USA Politics First Look

Senate unites in sanctions against Russia

Senate Democrats and Republicans agreed Monday that Russia's destabilizing involvement in Ukraine, Crimea, Syria, and the US election justified creating and reinforcing sanctions against 'corrupt Russian actors.'

Russian President Vladimir Putin enters a hall at the Kremlin in Moscow, on March 17, 2015.
Sergei Ilnitsky/Reuters/File
|
Caption
  • Richard Lardner
    Associated Press

Senate Republicans and Democrats reached agreement late Monday on a new package of sanctions on Russia amid the firestorm over Russia's meddling in the presidential election and investigations into Moscow's possible collusion with members of President Trump's campaign.

Top lawmakers on two committees – Banking and Foreign Relations – announced the deal, which would require a congressional review if a president attempts to ease or end current penalties. The plan also calls for strengthening current sanctions and imposing new ones on corrupt Russian actors, those involved in human rights abuses and those supplying weapons to the government of Syrian President Bashar Assad.

Penalties also would be slapped on those responsible for malicious cyber activity on behalf of the Russian government.

The batch of sanctions would be added to a bill imposing penalties on Iran that the Senate is currently debating.

"The amendment to the underlying Iran sanctions bill maintains and substantially expands sanctions against the government of Russia in response to the violation of the territorial integrity of the Ukraine and Crimea, its brazen cyberattacks and interference in elections, and its continuing aggression in Syria," said Republicans and Democrats on the committees.

A procedural vote on the Russia sanctions is expected Wednesday, and the measure is expected to get strong bipartisan support. The legislation was worked out by Sen. Mike Crapo (R) of Idaho and Sen. Sherrod Brown (D) of Ohio of the Banking Committee, and Sen. Bob Corker (R) of Tennessee and Sen. Ben Cardin (D) of Maryland of the Foreign Relations panel.

The legislation also allows new penalties on key elements of the Russia economy, including mining, metals, shipping and railways.

House and Senate committees are investigating Russia's meddling and potential links to the Trump campaign, with testimony scheduled Tuesday from Attorney General Jeff Sessions. Special Counsel Robert Mueller is conducting a separate probe.

"By codifying existing sanctions and requiring congressional review of any decision to weaken or lift them, we are ensuring that the United States continues to punish President [Vladimir] Putin for his reckless and destabilizing actions," said Sen. Chuck Schumer (D) of New York, the top Senate Democrat. "These additional sanctions will also send a powerful and bipartisan statement to Russia and any other country who might try to interfere in our elections that they will be punished."

The sanctions package is rooted in legislation introduced earlier this year amid concerns on Capitol Hill that Mr. Trump may seek to lift sanctions against Russia as part of a plan to forge a partnership between the two countries in key areas, such as counterterrorism. In early January, before Trump was sworn in, a bipartisan group of senators introduced a bill designed to go beyond the punishments already levied against Russia by the Obama administration and to demonstrate to Trump that forcefully responding to Moscow's election interference wasn't a partisan issue.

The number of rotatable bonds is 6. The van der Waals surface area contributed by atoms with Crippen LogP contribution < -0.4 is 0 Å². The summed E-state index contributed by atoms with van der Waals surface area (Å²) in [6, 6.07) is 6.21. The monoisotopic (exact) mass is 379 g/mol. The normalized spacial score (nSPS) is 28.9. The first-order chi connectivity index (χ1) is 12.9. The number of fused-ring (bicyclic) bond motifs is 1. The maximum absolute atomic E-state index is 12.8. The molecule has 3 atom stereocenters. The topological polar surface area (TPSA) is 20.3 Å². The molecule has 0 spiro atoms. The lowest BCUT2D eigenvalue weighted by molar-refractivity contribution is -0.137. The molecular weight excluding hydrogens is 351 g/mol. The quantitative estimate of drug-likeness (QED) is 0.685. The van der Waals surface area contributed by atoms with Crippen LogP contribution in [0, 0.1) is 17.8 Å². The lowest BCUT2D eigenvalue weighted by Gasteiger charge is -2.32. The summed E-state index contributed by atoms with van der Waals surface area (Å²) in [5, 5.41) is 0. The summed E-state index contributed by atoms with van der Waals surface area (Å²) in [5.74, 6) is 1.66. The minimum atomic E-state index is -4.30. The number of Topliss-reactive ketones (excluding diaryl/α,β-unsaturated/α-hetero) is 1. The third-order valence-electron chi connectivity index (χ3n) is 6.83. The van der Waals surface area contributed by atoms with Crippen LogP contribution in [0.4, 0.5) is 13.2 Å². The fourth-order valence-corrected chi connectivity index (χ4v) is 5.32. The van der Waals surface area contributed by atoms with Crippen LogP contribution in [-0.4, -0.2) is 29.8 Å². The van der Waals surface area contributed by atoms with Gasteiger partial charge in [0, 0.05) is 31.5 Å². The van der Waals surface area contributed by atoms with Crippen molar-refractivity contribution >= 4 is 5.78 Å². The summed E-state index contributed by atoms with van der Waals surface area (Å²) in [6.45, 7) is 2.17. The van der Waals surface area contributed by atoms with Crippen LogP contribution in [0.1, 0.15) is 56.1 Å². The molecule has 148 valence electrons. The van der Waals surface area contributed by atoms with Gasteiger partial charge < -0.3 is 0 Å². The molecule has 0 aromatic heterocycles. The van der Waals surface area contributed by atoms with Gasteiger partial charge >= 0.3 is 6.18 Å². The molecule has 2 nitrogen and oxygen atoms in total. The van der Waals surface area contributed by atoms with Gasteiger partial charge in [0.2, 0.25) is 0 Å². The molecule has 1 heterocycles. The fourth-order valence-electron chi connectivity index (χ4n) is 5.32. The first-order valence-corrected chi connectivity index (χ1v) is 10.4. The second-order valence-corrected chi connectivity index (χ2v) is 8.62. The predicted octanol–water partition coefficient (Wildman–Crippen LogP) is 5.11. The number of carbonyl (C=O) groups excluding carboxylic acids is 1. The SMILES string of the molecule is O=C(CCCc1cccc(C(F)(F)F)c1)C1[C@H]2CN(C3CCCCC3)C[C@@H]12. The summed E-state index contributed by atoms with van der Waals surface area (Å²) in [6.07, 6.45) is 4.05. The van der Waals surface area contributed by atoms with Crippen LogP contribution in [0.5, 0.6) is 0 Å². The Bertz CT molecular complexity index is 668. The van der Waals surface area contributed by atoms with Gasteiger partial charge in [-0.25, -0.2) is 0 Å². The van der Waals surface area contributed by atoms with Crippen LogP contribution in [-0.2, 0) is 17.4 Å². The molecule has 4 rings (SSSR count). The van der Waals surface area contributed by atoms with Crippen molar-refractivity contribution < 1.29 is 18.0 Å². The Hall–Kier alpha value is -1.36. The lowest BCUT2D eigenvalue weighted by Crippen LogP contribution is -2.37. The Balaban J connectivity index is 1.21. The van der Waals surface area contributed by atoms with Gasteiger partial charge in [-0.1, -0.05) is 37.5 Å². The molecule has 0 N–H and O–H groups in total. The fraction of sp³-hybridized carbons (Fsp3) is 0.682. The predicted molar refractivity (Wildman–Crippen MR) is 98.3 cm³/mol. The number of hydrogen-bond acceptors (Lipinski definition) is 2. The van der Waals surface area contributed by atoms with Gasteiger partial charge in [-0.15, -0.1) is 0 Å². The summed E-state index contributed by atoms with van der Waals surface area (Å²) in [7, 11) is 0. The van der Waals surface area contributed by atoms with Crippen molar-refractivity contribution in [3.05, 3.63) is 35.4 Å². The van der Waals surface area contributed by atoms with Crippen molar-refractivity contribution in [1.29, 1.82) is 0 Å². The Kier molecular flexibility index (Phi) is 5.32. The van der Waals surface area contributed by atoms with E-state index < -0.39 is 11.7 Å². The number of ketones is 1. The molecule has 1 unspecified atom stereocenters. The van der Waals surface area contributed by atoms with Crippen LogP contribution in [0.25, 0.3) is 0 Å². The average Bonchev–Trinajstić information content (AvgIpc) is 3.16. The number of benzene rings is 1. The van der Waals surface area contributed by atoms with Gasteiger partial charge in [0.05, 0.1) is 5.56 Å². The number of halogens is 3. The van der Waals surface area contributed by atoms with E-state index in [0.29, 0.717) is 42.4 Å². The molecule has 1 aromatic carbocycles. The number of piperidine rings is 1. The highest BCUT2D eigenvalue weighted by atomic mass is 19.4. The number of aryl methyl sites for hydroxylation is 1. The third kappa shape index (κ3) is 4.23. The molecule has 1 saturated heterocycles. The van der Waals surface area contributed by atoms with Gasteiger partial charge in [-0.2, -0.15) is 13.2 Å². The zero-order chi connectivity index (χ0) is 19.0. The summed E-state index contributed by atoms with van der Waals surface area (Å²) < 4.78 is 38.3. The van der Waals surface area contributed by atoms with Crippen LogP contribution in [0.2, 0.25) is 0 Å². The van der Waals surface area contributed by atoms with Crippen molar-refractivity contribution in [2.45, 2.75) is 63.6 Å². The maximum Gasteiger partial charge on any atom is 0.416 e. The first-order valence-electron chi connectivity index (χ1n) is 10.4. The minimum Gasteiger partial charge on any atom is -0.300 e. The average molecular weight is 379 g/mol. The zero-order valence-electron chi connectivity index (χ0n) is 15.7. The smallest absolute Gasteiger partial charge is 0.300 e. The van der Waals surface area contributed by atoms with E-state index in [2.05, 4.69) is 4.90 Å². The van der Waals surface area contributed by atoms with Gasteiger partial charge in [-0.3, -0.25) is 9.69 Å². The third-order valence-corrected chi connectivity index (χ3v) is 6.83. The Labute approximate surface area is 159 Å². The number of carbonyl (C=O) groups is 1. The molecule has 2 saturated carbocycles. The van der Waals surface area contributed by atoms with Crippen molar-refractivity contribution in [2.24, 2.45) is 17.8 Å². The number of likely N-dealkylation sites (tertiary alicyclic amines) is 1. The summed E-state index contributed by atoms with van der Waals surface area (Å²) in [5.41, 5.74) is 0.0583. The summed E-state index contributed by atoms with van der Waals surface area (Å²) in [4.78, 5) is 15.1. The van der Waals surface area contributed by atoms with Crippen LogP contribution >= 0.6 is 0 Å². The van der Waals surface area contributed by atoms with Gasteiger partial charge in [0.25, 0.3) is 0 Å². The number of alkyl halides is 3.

Then-President Barack Obama in late December ordered sanctions on Russian spy agencies, closed two Russian compounds, and expelled 35 diplomats the US said were really spies. Those penalties were on top of existing US sanctions over Russia's actions in Ukraine, which have damaged Russia's economy but had only limited impact on Putin's behavior.

A month later, senators introduced another measure that would require the president to get approval from lawmakers before easing Russia sanctions. Senator Cardin, the top Democrat on the Foreign Relations Committee, said at the time that the measure was styled after 2015 legislation pushed by Republicans and approved overwhelmingly in the Senate that gave Congress a vote on whether Mr. Obama could lift sanctions against Iran. That measure reflected Republican complaints that Obama had overstepped the power of the presidency and needed to be checked by Congress.

The White House said last week it has no plans to scale back existing sanctions against Russia, as relations have soured.

Spokeswoman Sarah Huckabee Sanders said the Trump administration "is committed to existing sanctions against Russia" and will keep them in place "until Moscow fully honors its commitments to resolve the crisis in Ukraine."

Defense Secretary Jim Mattis on Monday underscored the distrust between Moscow and Washington, telling the House Armed Services Committee that he's seen nothing to indicate that Russian President Vladimir Putin is interested in cooperation with the US.

"Mr. Putin has chosen to be a strategic competitor," Mr. Mattis said.

of 5 free articles this month > Get unlimited free articles
You've read 5 of 5 free articles

Sign up for a one month free trial.

Get unlimited access to CSMonitor.com for one month.

( No credit card required. )

( Or, learn about our Subscription options )